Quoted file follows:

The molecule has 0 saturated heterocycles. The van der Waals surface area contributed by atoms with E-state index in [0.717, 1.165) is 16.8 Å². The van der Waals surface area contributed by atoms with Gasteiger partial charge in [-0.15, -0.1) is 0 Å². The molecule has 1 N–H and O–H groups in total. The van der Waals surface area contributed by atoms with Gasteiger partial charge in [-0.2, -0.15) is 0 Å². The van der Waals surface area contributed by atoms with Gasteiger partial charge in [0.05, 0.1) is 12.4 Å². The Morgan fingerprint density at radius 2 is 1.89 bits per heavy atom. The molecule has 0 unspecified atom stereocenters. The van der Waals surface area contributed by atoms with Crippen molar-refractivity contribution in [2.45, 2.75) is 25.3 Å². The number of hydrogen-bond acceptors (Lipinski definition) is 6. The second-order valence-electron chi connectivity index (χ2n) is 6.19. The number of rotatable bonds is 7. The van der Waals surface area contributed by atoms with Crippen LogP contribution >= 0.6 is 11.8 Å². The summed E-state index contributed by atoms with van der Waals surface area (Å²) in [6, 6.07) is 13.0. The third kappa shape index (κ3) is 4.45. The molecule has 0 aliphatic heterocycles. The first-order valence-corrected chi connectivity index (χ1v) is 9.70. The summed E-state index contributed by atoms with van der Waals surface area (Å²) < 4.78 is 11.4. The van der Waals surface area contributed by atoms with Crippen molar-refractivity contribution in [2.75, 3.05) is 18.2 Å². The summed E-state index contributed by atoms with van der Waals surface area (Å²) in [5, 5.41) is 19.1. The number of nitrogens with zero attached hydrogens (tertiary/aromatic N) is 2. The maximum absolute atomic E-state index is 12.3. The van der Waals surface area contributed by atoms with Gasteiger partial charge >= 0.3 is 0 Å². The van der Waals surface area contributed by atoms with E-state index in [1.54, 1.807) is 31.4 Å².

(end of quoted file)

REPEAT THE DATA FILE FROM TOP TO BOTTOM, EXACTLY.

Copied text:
The molecule has 0 saturated heterocycles. The van der Waals surface area contributed by atoms with E-state index in [0.717, 1.165) is 16.8 Å². The van der Waals surface area contributed by atoms with Gasteiger partial charge in [-0.15, -0.1) is 0 Å². The molecule has 1 N–H and O–H groups in total. The van der Waals surface area contributed by atoms with Gasteiger partial charge in [-0.2, -0.15) is 0 Å². The van der Waals surface area contributed by atoms with Gasteiger partial charge in [0.05, 0.1) is 12.4 Å². The Morgan fingerprint density at radius 2 is 1.89 bits per heavy atom. The molecule has 0 unspecified atom stereocenters. The van der Waals surface area contributed by atoms with Crippen molar-refractivity contribution in [2.45, 2.75) is 25.3 Å². The number of hydrogen-bond acceptors (Lipinski definition) is 6. The second-order valence-electron chi connectivity index (χ2n) is 6.19. The number of rotatable bonds is 7. The van der Waals surface area contributed by atoms with Crippen LogP contribution >= 0.6 is 11.8 Å². The summed E-state index contributed by atoms with van der Waals surface area (Å²) in [6, 6.07) is 13.0. The third kappa shape index (κ3) is 4.45. The molecule has 0 aliphatic heterocycles. The first-order valence-corrected chi connectivity index (χ1v) is 9.70. The summed E-state index contributed by atoms with van der Waals surface area (Å²) < 4.78 is 11.4. The van der Waals surface area contributed by atoms with Crippen molar-refractivity contribution in [2.75, 3.05) is 18.2 Å². The summed E-state index contributed by atoms with van der Waals surface area (Å²) in [5, 5.41) is 19.1. The number of nitrogens with zero attached hydrogens (tertiary/aromatic N) is 2. The maximum absolute atomic E-state index is 12.3. The van der Waals surface area contributed by atoms with Gasteiger partial charge >= 0.3 is 0 Å². The van der Waals surface area contributed by atoms with E-state index in [1.54, 1.807) is 31.4 Å².